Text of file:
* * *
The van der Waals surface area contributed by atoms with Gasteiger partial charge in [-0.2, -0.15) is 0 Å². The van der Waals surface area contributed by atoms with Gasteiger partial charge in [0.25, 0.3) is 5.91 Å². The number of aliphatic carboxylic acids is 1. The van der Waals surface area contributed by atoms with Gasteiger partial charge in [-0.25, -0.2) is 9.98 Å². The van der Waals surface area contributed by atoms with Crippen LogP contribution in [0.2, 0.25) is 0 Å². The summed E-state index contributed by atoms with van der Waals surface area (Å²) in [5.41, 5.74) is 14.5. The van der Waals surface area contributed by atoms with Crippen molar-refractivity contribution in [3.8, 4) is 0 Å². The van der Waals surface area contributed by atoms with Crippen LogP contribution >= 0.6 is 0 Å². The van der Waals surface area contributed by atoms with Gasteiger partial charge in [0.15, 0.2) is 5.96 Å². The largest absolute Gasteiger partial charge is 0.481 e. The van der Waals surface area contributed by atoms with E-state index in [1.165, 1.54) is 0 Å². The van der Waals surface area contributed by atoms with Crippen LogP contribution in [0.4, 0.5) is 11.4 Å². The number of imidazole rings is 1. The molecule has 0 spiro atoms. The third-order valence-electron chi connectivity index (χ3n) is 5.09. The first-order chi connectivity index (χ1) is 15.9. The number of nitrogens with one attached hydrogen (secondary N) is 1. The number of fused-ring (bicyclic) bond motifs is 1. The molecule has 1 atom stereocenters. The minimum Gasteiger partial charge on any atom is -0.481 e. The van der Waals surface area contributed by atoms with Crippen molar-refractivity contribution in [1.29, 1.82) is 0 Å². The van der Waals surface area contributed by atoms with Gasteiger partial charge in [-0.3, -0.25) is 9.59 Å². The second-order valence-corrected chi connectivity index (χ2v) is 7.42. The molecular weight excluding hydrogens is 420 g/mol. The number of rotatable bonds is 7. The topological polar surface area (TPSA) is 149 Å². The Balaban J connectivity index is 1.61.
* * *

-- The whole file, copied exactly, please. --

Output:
The van der Waals surface area contributed by atoms with Gasteiger partial charge in [-0.2, -0.15) is 0 Å². The van der Waals surface area contributed by atoms with Gasteiger partial charge in [0.25, 0.3) is 5.91 Å². The number of aliphatic carboxylic acids is 1. The van der Waals surface area contributed by atoms with Gasteiger partial charge in [-0.25, -0.2) is 9.98 Å². The van der Waals surface area contributed by atoms with Crippen LogP contribution in [0.2, 0.25) is 0 Å². The summed E-state index contributed by atoms with van der Waals surface area (Å²) in [5.41, 5.74) is 14.5. The van der Waals surface area contributed by atoms with Crippen molar-refractivity contribution in [3.8, 4) is 0 Å². The van der Waals surface area contributed by atoms with Crippen LogP contribution >= 0.6 is 0 Å². The van der Waals surface area contributed by atoms with Gasteiger partial charge in [0.15, 0.2) is 5.96 Å². The largest absolute Gasteiger partial charge is 0.481 e. The van der Waals surface area contributed by atoms with E-state index in [1.165, 1.54) is 0 Å². The van der Waals surface area contributed by atoms with Crippen LogP contribution in [0.4, 0.5) is 11.4 Å². The number of imidazole rings is 1. The molecule has 0 spiro atoms. The third-order valence-electron chi connectivity index (χ3n) is 5.09. The first-order chi connectivity index (χ1) is 15.9. The number of nitrogens with one attached hydrogen (secondary N) is 1. The number of fused-ring (bicyclic) bond motifs is 1. The molecule has 1 atom stereocenters. The minimum Gasteiger partial charge on any atom is -0.481 e. The van der Waals surface area contributed by atoms with Crippen molar-refractivity contribution in [1.29, 1.82) is 0 Å². The van der Waals surface area contributed by atoms with Gasteiger partial charge in [-0.3, -0.25) is 9.59 Å². The second-order valence-corrected chi connectivity index (χ2v) is 7.42. The molecular weight excluding hydrogens is 420 g/mol. The number of rotatable bonds is 7. The topological polar surface area (TPSA) is 149 Å². The Balaban J connectivity index is 1.61.